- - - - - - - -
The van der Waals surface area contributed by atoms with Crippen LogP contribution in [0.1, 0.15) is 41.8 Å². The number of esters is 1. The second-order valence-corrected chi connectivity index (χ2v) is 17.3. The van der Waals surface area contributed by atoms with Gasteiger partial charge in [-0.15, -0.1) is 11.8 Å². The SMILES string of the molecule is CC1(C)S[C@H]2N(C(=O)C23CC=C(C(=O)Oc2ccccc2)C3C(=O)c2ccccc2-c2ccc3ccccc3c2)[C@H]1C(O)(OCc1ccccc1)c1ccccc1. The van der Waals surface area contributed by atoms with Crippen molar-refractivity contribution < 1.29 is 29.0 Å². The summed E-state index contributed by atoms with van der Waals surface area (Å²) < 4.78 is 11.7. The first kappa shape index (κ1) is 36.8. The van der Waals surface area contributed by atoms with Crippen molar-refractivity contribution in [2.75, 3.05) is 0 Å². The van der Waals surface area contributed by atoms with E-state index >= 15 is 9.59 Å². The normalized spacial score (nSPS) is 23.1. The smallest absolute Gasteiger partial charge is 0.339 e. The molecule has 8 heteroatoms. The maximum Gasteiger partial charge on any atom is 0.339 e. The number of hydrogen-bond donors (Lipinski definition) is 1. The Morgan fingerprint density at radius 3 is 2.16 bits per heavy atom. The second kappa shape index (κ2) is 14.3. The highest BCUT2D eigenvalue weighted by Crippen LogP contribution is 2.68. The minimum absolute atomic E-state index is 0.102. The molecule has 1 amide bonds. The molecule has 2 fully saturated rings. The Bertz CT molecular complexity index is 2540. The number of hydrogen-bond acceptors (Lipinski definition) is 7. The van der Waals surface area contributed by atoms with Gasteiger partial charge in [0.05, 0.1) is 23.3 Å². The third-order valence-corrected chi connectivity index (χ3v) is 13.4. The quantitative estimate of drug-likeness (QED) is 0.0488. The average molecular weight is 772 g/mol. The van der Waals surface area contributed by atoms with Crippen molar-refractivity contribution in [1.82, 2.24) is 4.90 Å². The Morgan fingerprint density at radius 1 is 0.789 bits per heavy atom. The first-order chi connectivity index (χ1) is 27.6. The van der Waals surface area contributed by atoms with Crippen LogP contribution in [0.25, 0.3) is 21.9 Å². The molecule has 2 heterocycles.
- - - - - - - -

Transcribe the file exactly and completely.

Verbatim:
The van der Waals surface area contributed by atoms with Crippen LogP contribution in [0.1, 0.15) is 41.8 Å². The number of esters is 1. The second-order valence-corrected chi connectivity index (χ2v) is 17.3. The van der Waals surface area contributed by atoms with Gasteiger partial charge in [-0.15, -0.1) is 11.8 Å². The SMILES string of the molecule is CC1(C)S[C@H]2N(C(=O)C23CC=C(C(=O)Oc2ccccc2)C3C(=O)c2ccccc2-c2ccc3ccccc3c2)[C@H]1C(O)(OCc1ccccc1)c1ccccc1. The van der Waals surface area contributed by atoms with Crippen molar-refractivity contribution < 1.29 is 29.0 Å². The summed E-state index contributed by atoms with van der Waals surface area (Å²) < 4.78 is 11.7. The first kappa shape index (κ1) is 36.8. The van der Waals surface area contributed by atoms with Crippen molar-refractivity contribution in [2.75, 3.05) is 0 Å². The van der Waals surface area contributed by atoms with E-state index >= 15 is 9.59 Å². The normalized spacial score (nSPS) is 23.1. The smallest absolute Gasteiger partial charge is 0.339 e. The molecule has 8 heteroatoms. The maximum Gasteiger partial charge on any atom is 0.339 e. The number of hydrogen-bond donors (Lipinski definition) is 1. The Morgan fingerprint density at radius 3 is 2.16 bits per heavy atom. The second kappa shape index (κ2) is 14.3. The highest BCUT2D eigenvalue weighted by Crippen LogP contribution is 2.68. The minimum absolute atomic E-state index is 0.102. The molecule has 1 amide bonds. The molecule has 2 fully saturated rings. The Bertz CT molecular complexity index is 2540. The number of hydrogen-bond acceptors (Lipinski definition) is 7. The van der Waals surface area contributed by atoms with Gasteiger partial charge in [0.05, 0.1) is 23.3 Å². The third-order valence-corrected chi connectivity index (χ3v) is 13.4. The quantitative estimate of drug-likeness (QED) is 0.0488. The average molecular weight is 772 g/mol. The van der Waals surface area contributed by atoms with Crippen molar-refractivity contribution in [1.82, 2.24) is 4.90 Å². The Morgan fingerprint density at radius 1 is 0.789 bits per heavy atom. The first-order chi connectivity index (χ1) is 27.6. The van der Waals surface area contributed by atoms with Crippen LogP contribution in [0.25, 0.3) is 21.9 Å². The molecule has 2 heterocycles.